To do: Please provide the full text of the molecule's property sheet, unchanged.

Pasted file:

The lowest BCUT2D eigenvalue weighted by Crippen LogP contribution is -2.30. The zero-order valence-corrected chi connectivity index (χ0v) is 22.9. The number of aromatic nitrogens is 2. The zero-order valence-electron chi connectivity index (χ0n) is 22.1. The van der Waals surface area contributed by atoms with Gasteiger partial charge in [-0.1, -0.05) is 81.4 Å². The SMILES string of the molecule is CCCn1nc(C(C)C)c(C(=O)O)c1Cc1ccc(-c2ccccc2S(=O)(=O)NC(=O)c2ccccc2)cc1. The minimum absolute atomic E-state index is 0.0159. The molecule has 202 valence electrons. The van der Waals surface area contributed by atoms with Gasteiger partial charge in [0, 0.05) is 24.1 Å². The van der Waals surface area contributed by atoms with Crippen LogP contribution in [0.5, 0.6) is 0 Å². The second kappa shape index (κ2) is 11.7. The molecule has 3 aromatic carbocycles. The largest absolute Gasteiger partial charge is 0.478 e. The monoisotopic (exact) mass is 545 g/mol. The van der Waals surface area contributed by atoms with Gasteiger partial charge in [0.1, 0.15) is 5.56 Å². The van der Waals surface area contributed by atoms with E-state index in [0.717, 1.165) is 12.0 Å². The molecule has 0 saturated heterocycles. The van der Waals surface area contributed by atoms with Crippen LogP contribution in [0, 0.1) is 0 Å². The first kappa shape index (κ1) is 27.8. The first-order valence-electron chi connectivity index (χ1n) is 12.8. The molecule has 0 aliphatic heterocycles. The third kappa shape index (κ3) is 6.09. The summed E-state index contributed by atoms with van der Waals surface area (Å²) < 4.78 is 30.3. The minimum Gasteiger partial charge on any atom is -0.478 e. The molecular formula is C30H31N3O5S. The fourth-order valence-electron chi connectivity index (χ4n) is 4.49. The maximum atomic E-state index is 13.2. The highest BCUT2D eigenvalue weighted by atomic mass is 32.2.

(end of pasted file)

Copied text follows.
The lowest BCUT2D eigenvalue weighted by Crippen LogP contribution is -2.30. The zero-order valence-corrected chi connectivity index (χ0v) is 22.9. The number of aromatic nitrogens is 2. The zero-order valence-electron chi connectivity index (χ0n) is 22.1. The van der Waals surface area contributed by atoms with Gasteiger partial charge in [-0.1, -0.05) is 81.4 Å². The SMILES string of the molecule is CCCn1nc(C(C)C)c(C(=O)O)c1Cc1ccc(-c2ccccc2S(=O)(=O)NC(=O)c2ccccc2)cc1. The minimum absolute atomic E-state index is 0.0159. The molecule has 202 valence electrons. The van der Waals surface area contributed by atoms with Gasteiger partial charge in [0, 0.05) is 24.1 Å². The van der Waals surface area contributed by atoms with Crippen LogP contribution in [0.5, 0.6) is 0 Å². The second kappa shape index (κ2) is 11.7. The molecule has 3 aromatic carbocycles. The largest absolute Gasteiger partial charge is 0.478 e. The monoisotopic (exact) mass is 545 g/mol. The van der Waals surface area contributed by atoms with Gasteiger partial charge in [0.1, 0.15) is 5.56 Å². The van der Waals surface area contributed by atoms with E-state index in [0.717, 1.165) is 12.0 Å². The molecule has 0 saturated heterocycles. The van der Waals surface area contributed by atoms with Crippen LogP contribution in [0, 0.1) is 0 Å². The first kappa shape index (κ1) is 27.8. The first-order valence-electron chi connectivity index (χ1n) is 12.8. The molecule has 0 aliphatic heterocycles. The third kappa shape index (κ3) is 6.09. The summed E-state index contributed by atoms with van der Waals surface area (Å²) < 4.78 is 30.3. The minimum Gasteiger partial charge on any atom is -0.478 e. The molecular formula is C30H31N3O5S. The fourth-order valence-electron chi connectivity index (χ4n) is 4.49. The maximum atomic E-state index is 13.2. The highest BCUT2D eigenvalue weighted by atomic mass is 32.2.